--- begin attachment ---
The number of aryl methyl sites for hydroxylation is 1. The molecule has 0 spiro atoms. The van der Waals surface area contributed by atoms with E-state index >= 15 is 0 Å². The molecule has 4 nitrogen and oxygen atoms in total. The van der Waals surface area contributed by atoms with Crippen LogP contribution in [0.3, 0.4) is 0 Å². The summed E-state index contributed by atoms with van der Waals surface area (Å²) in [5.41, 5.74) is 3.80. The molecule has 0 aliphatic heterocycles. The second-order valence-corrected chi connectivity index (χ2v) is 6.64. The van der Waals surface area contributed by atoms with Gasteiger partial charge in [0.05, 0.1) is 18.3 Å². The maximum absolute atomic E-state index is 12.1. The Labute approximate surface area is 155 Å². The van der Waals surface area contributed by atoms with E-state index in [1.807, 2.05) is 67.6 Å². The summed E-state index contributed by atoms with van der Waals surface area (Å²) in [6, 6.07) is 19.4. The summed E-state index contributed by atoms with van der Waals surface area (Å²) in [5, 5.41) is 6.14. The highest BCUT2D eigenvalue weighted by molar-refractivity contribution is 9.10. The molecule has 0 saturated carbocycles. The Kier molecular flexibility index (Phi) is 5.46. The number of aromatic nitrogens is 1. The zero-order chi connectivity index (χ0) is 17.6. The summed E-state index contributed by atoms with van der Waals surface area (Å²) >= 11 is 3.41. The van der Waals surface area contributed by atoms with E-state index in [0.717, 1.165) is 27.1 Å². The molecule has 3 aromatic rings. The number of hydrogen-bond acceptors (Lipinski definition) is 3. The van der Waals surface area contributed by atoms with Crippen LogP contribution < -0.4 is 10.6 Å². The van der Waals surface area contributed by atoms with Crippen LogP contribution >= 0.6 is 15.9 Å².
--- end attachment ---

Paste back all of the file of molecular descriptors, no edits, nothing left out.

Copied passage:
The number of aryl methyl sites for hydroxylation is 1. The molecule has 0 spiro atoms. The van der Waals surface area contributed by atoms with E-state index >= 15 is 0 Å². The molecule has 4 nitrogen and oxygen atoms in total. The van der Waals surface area contributed by atoms with Crippen LogP contribution in [0.3, 0.4) is 0 Å². The summed E-state index contributed by atoms with van der Waals surface area (Å²) in [5.41, 5.74) is 3.80. The molecule has 0 aliphatic heterocycles. The second-order valence-corrected chi connectivity index (χ2v) is 6.64. The van der Waals surface area contributed by atoms with Gasteiger partial charge in [0.05, 0.1) is 18.3 Å². The maximum absolute atomic E-state index is 12.1. The Labute approximate surface area is 155 Å². The van der Waals surface area contributed by atoms with E-state index in [1.807, 2.05) is 67.6 Å². The summed E-state index contributed by atoms with van der Waals surface area (Å²) in [6, 6.07) is 19.4. The summed E-state index contributed by atoms with van der Waals surface area (Å²) in [5, 5.41) is 6.14. The highest BCUT2D eigenvalue weighted by molar-refractivity contribution is 9.10. The molecule has 0 saturated carbocycles. The Kier molecular flexibility index (Phi) is 5.46. The number of aromatic nitrogens is 1. The zero-order chi connectivity index (χ0) is 17.6. The summed E-state index contributed by atoms with van der Waals surface area (Å²) >= 11 is 3.41. The van der Waals surface area contributed by atoms with E-state index in [0.717, 1.165) is 27.1 Å². The molecule has 3 aromatic rings. The number of hydrogen-bond acceptors (Lipinski definition) is 3. The van der Waals surface area contributed by atoms with Crippen LogP contribution < -0.4 is 10.6 Å². The van der Waals surface area contributed by atoms with Crippen LogP contribution >= 0.6 is 15.9 Å².